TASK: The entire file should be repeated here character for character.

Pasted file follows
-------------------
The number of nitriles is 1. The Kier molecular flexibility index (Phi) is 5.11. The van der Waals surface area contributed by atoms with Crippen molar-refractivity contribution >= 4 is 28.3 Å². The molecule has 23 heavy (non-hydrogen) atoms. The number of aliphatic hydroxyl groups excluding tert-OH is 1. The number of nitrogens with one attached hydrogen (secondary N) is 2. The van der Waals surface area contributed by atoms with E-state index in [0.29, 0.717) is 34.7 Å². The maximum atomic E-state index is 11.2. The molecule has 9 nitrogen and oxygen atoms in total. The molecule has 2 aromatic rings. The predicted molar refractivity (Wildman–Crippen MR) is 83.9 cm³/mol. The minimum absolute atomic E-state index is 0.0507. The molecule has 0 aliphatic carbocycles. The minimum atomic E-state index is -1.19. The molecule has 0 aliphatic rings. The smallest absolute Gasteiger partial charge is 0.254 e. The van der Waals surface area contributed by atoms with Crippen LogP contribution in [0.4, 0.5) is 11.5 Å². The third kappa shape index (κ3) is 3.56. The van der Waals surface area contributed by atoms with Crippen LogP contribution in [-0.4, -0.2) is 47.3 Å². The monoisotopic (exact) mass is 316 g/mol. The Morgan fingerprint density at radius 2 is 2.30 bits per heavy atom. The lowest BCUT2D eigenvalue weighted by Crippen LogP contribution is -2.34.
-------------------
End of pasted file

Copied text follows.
The number of nitriles is 1. The Kier molecular flexibility index (Phi) is 5.11. The van der Waals surface area contributed by atoms with Crippen molar-refractivity contribution >= 4 is 28.3 Å². The molecule has 23 heavy (non-hydrogen) atoms. The number of aliphatic hydroxyl groups excluding tert-OH is 1. The number of nitrogens with one attached hydrogen (secondary N) is 2. The van der Waals surface area contributed by atoms with E-state index in [0.29, 0.717) is 34.7 Å². The maximum atomic E-state index is 11.2. The molecule has 9 nitrogen and oxygen atoms in total. The molecule has 2 aromatic rings. The predicted molar refractivity (Wildman–Crippen MR) is 83.9 cm³/mol. The minimum absolute atomic E-state index is 0.0507. The molecule has 0 aliphatic carbocycles. The minimum atomic E-state index is -1.19. The molecule has 0 aliphatic rings. The smallest absolute Gasteiger partial charge is 0.254 e. The van der Waals surface area contributed by atoms with Crippen LogP contribution in [0.4, 0.5) is 11.5 Å². The third kappa shape index (κ3) is 3.56. The van der Waals surface area contributed by atoms with Crippen LogP contribution in [-0.4, -0.2) is 47.3 Å². The monoisotopic (exact) mass is 316 g/mol. The Morgan fingerprint density at radius 2 is 2.30 bits per heavy atom. The lowest BCUT2D eigenvalue weighted by Crippen LogP contribution is -2.34.